I’ll return to San Francisco on Friday, May 25 for the 29th annual conference of the American Literature Association, a coalition of societies devoted to the study of American authors.  Session 12-B at the Hyatt Regency Hotel at Embaradero Center is titled Okada and Beyond,” and it’s organized by The Circle for Asian American Literary Studies (CAALS). Chairs for our panel are Christine Kitano of Ithaca College and David Cho of Hope College. David helped us very early in our project with research into reviews and transcriptions of interviews.

At the Tule Lake Pilgrimage from June 29 to July 2, book contributor Martha Nakagawa and I will present a workshop on “John Okada, No-No Boy, and Reframing the False Constructions of Loyalty at Tule Lake.” Drawing from the argument in Martha’s chapter for our book, this workshop will  and reject old stereotypes about the no-no’s and break down the government’s creation of “disloyals” through successive registration, segregation, and renunciation programs that were specific to Tule Lake. We will also reevaluate the way that Okada’s novel has popularized the term “no-no boy” in the public and inside our own community, and how the resistance of the no-no’s has been misunderstood over the years. Prof. Art Hansen will moderate.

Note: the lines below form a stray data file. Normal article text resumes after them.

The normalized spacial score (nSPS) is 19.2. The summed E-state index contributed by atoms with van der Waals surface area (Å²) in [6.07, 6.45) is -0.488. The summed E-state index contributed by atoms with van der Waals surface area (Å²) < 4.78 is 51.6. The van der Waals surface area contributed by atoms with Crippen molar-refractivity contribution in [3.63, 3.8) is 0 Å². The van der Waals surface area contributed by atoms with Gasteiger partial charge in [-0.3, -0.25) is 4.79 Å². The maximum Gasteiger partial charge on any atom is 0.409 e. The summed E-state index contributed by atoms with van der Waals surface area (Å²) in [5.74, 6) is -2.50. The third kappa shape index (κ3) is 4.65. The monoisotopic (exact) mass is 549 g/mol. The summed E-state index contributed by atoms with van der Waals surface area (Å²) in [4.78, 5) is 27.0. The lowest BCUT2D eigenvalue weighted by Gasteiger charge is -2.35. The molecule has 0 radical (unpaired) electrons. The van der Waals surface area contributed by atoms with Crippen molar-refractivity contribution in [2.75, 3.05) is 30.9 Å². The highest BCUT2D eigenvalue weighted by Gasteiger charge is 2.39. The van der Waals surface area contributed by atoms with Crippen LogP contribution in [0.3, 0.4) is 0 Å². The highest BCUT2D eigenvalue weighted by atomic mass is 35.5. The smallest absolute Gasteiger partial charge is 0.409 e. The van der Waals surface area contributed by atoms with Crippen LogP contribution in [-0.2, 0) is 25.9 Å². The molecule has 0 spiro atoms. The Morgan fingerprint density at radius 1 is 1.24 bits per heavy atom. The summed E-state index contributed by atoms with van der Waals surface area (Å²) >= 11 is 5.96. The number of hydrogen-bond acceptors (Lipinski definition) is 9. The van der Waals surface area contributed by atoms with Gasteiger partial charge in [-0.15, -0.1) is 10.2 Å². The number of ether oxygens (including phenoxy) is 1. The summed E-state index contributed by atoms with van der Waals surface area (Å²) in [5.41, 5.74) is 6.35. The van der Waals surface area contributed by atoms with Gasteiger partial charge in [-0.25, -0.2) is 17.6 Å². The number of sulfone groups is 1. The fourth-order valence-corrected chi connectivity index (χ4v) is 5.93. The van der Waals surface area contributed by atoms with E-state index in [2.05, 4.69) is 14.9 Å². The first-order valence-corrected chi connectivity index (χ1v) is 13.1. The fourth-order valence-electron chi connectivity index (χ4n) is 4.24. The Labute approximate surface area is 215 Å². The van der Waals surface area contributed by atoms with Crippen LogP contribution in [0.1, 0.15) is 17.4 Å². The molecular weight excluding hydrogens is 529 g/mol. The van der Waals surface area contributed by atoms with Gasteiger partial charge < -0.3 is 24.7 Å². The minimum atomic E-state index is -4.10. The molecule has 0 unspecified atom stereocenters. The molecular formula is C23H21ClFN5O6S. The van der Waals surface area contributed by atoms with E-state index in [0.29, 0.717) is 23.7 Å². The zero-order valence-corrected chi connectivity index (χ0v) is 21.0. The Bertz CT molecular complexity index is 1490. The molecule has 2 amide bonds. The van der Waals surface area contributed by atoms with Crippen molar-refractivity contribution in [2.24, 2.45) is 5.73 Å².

Lastly, for the Minidoka Pilgrimage on July 5-8, I’m Minidoka PIlgrimage logodeveloping a workshop with the working title of “John Okada, No-No Boy, and the Draft Resistance at Minidoka, with a special focus on the many connections between Okada and Minidoka resister Jim Akutsu that inspired the character of Ichiro Yamada in No-No Boy.

Once the book is available in July, we’ll share a schedule of public events now being planned for Seattle, the San Francisco Bay Area, Los Angeles, Chicago, and perhaps New York. More to come on those. If you’d like to invite one of the co-editors for a book event in your city, please contact us now.

John Okada: His life and unknown work revealed in forthcoming book

UW Press book coverWe’re pleased to announce the publication in July 2018 of a new book  from the University of Washington Press that reveals new information about the life of John Okada and brings to light his unknown works.

Preorder now through the UW Press and use the promo code WST30 to get a 30% discount.

Here’s the synopsis just released by the UW Press on page 8 of its new Spring 2018 catalog. Continue reading John Okada: His life and unknown work revealed in forthcoming book